Article Date: 5/1/2012

One Eye Dry? Managing Unilateral Dry Eye, Part 1
Dry Eye Dx and Tx

One Eye Dry? Managing Unilateral Dry Eye, Part 1

By William Townsend, OD, FAAO

You might assume that when we note dryness in one eye, the fellow eye suffers the same fate. While this is often the case, we do encounter individuals who have monocular or asymmetric ocular dryness. This phenomenon is not confined to humans—Jianping et al (1998) reported monocular dryness in dogs. Monocular dryness might result from numerous conditions, some of which are pathological and have potential for sequelae. So when we address a case of unilateral “dry” eye, it is essential that we obtain thorough ocular, systemic, and social case histories.

Lacrimal Gland Innervation

To initiate the diagnostic workup for unilateral dry eye, we must understand innervation of the lacrimal glands. The parasympathetic nerve supply originates from the lacrimal nucleus of the facial nerve. These fibers branch off from the greater petrosal nerve and end in the pterygopalatine ganglion, where they synapse. Postganglionic fibers join the fibers of the maxillary nerve, branch off with the zygomatic nerve, and then branch off again to the lacrimal branch of the ophthalmic division of the facial nerve before reaching the lacrimal glands. This long and tortuous route is susceptible to trauma, tumors, and inflammatory disease. Any process that interrupts innervation may reduce lacrimation (Kosins et al, 2007).

In a rabbit study, Toshida et al (2007) reported that preganglionic denervation of the greater superficial petrosal nerve resulted in rose bengal staining of the conjunctiva, corneal fluorescein staining, increased blink rate, decreased tear film breakup time, decreased goblet cell density, and a 26-percent reduction in tear flow. This validates the principle that any condition disrupting parasympathetic innervation of the lacrimal glands will produce dryness. That interruption may occur at some distance from the glands.

Effects of Bell's Palsy

Bell's palsy is an acute peripheral-nerve palsy affecting the facial nerve (V), which supplies the muscles of facial expression. The obvious effects of Bell's palsy are easily observed and include unilateral weakness or complete paralysis of all the facial muscles. Paralysis of the orbicularis results in incomplete closure of the lids with exposure keratitis.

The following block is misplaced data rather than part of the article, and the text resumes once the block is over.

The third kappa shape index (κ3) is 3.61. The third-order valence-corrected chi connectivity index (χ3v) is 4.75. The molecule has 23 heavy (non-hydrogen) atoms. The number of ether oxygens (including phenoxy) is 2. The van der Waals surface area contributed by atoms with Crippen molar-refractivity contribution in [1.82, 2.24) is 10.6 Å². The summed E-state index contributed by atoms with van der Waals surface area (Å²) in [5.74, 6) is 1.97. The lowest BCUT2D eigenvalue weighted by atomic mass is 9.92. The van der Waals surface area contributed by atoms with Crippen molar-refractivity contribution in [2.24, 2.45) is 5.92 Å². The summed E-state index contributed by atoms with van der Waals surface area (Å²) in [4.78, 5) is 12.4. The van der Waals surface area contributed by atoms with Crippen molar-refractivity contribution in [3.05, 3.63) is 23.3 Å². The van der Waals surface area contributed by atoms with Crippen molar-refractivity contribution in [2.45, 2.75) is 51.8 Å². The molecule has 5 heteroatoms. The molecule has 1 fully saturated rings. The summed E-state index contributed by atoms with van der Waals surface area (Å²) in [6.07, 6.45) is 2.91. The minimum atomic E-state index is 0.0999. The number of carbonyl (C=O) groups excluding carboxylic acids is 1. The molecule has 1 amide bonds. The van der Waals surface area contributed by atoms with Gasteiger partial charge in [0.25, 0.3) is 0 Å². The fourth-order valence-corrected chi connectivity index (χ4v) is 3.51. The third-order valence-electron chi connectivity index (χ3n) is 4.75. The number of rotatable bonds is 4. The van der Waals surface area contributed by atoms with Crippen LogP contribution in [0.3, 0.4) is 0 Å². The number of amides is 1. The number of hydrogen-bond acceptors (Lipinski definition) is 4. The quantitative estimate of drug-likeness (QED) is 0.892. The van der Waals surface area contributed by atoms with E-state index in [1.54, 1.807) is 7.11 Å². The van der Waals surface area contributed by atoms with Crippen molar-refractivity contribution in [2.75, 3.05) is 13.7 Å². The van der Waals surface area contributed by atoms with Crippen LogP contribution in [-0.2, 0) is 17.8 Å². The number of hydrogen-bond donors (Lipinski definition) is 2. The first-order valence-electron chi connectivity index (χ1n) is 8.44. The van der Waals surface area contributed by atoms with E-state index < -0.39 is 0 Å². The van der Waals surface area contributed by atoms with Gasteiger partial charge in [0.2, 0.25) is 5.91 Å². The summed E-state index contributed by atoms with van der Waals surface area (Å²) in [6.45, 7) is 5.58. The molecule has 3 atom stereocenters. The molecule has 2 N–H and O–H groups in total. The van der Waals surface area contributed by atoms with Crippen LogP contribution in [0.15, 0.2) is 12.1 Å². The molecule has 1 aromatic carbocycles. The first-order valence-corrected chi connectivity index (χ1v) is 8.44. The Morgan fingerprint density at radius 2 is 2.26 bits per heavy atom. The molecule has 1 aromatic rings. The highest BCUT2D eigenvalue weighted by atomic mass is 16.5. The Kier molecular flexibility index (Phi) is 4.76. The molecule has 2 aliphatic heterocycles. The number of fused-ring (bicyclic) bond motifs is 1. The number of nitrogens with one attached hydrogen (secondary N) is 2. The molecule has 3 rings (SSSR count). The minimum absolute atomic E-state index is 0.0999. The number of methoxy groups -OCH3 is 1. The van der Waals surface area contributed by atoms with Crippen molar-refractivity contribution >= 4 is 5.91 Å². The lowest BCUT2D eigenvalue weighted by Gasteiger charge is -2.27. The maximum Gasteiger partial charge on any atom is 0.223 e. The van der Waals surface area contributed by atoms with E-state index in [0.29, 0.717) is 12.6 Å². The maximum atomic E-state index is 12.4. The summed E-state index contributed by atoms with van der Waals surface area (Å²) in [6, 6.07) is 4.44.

But less obvious is the fact that effects of this condition also impair tear secretion. Because the facial nerve also supplies parasympathetic fibers to the lacrimal and salivary glands, Bell's palsy can produce unilateral dryness. This may, in fact, be obscured by excessive tearing resulting from lid laxity and subsequent loss of apposition of the puncta to the globe (Tiemstra and Khatkhate, 2007).

More to Come

Asymmetric dry eye is a challenging and complex condition caused by neurologic and anatomic pathology. We will continue to explore this subject in my next column. CLS

To obtain references for this article, please visit http://www.clspectrum.com/references.asp and click on document #198.

Dr. Townsend practices in Canyon, Texas, and is an adjunct professor at the University of Houston College of Optometry. He is president of the Ocular Surface Society of Optometry and conducts research in ocular surface disease, lens care solutions, and medications. He is also an advisor to Alcon, B+L, CooperVision, Tear-lab Corporation, and Vistakon. Contact him at drbilltownsend@gmail.com.


Contact Lens Spectrum, Volume: 27 , Issue: May 2012, page(s): 19